The House of the Vestals

The SE sector of the House of the Vestals and the museum layout

The House of the Vestals, or Atrium Vestae, was brought to light by Rodolfo Lanciani during excavations carried out in 1882-1884. In particular, the rooms, now open to the public, were discovered following the removal of the great wall enclosing the Farnese Gardens and the layers of subsoil, which were up to twenty metres thick compared to the ancient floor level.

Immediately after the discovery, work began to arrange the structures and the stone artefacts found, some of which were later exhibited in the Antiquarium Forense and are now displayed in the rooms of the SE sector, after careful restoration work that lasted from 2013 to 2020.

Recent archaeological investigations have provided new data on the events that affected the architectural complex.

The discovery of natural soil just below the imperial floor plans confirms that the eastern side of the Atrium south of the ancient Via Nova, before Nero’s renovations following the fire of 64 AD, was probably occupied by the sacred wood, the Lucus Vestae.

To the Neronian-Flavian phase can be ascribed some wall structures found during the most recent investigations in the SE sector, both in the so-called mezzanine and on the ground floor, which were later incorporated into the Trajanic structures datable to around 110-113 AD.

In the Trajanic phase the rooms on the ground floor (A-E) must have had residential and representative functions. Basically, until at least the fourth century AD, the lower floor remained almost unchanged.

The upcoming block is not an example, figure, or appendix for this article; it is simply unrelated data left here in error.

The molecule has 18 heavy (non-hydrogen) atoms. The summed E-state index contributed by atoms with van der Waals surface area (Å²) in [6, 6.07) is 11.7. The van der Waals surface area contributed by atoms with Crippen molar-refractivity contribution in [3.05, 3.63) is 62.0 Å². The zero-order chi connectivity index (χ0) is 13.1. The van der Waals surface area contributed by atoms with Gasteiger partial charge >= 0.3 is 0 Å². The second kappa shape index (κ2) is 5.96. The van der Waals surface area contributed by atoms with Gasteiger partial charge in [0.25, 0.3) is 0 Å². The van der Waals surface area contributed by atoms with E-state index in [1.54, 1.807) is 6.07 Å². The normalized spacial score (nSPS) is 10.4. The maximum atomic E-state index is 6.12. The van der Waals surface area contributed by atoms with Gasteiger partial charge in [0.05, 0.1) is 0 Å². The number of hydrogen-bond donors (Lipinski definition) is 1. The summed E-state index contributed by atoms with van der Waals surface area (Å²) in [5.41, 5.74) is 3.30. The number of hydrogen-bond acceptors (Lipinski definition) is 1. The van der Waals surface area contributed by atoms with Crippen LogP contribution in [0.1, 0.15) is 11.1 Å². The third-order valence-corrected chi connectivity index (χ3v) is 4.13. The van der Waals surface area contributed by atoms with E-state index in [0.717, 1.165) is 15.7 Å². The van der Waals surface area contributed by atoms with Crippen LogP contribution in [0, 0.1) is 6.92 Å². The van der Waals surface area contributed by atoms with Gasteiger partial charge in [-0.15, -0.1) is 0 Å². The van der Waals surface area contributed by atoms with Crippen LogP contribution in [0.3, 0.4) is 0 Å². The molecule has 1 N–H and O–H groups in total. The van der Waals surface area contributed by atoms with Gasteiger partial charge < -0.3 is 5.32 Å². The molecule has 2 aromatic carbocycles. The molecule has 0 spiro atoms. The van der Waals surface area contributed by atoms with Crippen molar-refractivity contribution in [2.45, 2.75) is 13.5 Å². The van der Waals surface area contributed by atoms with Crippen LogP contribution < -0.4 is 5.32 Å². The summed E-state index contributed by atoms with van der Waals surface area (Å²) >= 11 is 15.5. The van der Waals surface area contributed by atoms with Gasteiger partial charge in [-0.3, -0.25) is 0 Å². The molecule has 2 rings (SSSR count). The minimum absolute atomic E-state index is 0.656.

Room D

Fragments of catillus and two metae belonging to more than one hourglass millstone (mola versatilis) made of lava stone.

Since its discovery, the room has been interpreted as a pistrinum, i.e. a mill, given its circular shape and the finding (probably inside or near it) of some fragments belonging to more than one hourglass millstones (mola versatilis) made of lava stone: two fragments of catillus and two fragmentary metae of different diameters. Despite the opinion commonly shared in the literature, which is generally associated with one of the functions performed by the Vestal Virgins, i.e. the preparation of the mola salsa, composed of spelt flour and salt, some technical-constructive considerations seem to exclude the correlation of this structure with the installation of a mill. It was probably in the early years of the 20th century that the meta was set up in the centre of the circular structure.

The mola salsa

According to the sources, the three Vestal Virgins would put the ears of spelt, far, into harvesters’ baskets every other day during the period from 7 to 14 May; they would then toast, crush and grind the ears. By adding cooked salt and coarse salt at the Lupercalia (15 February), the Vestalia (9 June) and the Ides of September (13 September), the Vestal Virgins made mola salsa, which was spread on all animals led to public sacrifice and on every offering made to the gods. From this preliminary rite of sacrifice comes the term immolate, literally to sprinkle with mola.